The Obama administration’s abrupt announcement of a year-long delay on a 2014 Affordable Care Act (ACA) mandate, which requires businesses of 50 or more full-time employees to provide health benefits, is as unanticipated as it is politically enigmatic.
The employee benefit clause, by far the most controversial element in the groundbreaking legislation, was a key component in the U.S. Supreme Court hearing brought against the administration in the case of National Federation of Independent Business v. Sebelius circa 2012.
The landmark court decision, which solidified the constitutionality of the Internal Revenue Service’s ability to monitor, regulate and enforce the mandate, played to the Obama administration’s favor prior to a tumultuously partisan presidential election. Yet somehow, it fell flat on its face in the past few weeks.
The Obama camp’s official reasoning seems arbitrary and politically calculated — businesses need more time to prepare for the looming deadline, so an additional year should suffice.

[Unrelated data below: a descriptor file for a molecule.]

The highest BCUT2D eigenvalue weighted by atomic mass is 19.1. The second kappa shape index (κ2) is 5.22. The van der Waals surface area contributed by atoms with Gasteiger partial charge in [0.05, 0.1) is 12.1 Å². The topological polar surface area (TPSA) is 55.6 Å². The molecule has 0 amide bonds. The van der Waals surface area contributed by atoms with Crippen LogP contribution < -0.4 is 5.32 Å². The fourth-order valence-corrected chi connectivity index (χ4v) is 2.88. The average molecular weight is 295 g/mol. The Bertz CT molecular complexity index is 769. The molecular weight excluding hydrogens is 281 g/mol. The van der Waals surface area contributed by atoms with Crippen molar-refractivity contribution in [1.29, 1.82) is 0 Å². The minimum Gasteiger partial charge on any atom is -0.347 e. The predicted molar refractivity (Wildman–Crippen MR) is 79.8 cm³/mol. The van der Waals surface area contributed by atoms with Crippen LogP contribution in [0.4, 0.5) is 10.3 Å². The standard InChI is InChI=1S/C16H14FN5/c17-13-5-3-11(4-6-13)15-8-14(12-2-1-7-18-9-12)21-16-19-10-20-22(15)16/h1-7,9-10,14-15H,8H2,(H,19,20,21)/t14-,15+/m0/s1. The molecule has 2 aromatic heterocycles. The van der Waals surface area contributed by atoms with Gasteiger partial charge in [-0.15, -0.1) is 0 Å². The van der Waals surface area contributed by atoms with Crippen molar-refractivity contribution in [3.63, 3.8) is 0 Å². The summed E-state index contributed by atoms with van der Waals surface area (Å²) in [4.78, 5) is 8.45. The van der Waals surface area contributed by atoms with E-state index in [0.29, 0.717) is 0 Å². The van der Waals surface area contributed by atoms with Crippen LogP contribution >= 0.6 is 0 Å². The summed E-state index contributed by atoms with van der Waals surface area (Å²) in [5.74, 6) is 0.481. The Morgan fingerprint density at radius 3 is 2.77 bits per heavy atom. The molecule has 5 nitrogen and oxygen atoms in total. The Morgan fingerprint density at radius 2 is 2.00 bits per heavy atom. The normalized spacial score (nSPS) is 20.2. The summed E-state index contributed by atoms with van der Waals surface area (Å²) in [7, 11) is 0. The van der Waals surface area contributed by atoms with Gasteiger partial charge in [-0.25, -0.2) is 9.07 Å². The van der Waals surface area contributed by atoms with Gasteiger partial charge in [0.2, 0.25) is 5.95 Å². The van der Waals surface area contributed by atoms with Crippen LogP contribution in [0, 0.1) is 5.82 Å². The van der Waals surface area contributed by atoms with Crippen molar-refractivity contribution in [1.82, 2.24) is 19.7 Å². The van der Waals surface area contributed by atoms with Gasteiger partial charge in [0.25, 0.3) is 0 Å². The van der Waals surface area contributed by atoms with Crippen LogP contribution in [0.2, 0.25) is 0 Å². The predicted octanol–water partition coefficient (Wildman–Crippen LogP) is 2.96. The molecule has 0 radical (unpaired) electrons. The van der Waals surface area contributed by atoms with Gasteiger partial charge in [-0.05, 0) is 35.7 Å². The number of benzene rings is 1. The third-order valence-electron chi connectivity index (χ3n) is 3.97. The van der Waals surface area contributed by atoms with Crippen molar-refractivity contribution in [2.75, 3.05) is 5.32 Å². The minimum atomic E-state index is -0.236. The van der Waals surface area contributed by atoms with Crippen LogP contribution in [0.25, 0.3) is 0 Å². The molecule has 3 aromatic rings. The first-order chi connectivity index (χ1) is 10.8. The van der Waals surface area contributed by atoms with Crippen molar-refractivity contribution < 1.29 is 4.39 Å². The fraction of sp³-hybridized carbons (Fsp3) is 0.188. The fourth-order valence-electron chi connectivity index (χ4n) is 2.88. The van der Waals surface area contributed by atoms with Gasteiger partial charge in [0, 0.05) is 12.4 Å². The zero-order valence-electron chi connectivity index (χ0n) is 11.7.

Coincidentally, the midterm Congressional elections, in which all 435 seats of the U.S. House of Representatives and 35 seats of the U.S. Senate will be up for grabs, occur in the same timespan.
After a feeble, unproductive Congressional session and a post-electoral presidential tenure fraught with scandals, Democrats face possible elimination as the majority in the Senate and a plausible decline in an already Republican-dominated House.
As a result of its debatable nature, both in public polls and courtrooms, the entire act was used as a contentious talking point against the administration.
But postponing the mandate that helped fuel, if not fully ignite, the polemical rhetoric many conservatives used to clout the Democrats is a double-edged sword, much like any decision in the electoral arena, that may end up backfiring.
The delay not only exhibits the diplomatic malleability of a man who won a Nobel Peace Prize for “his extraordinary efforts to strengthen international diplomacy and cooperation between peoples,” but also clears room for a myriad of conservative criticisms against an already divisive issue.
Republican House Speaker John Boehner had already assumed the offensive position when the decision was brought into the public arena, claiming the move was evidence that the mandate was a miscalculation that would hurt small businesses, simultaneously embellishing the archetypal populist mantra: If businesses can get a break, why can’t individuals?
The mixed message seems to be that the administration cares about affordable healthcare but not enough to undermine party chances in the upcoming election. Regardless of intent, rescheduling the ACA mandate resonates weakness in policy on part of the administration and a general lack of concern about putting constituents first.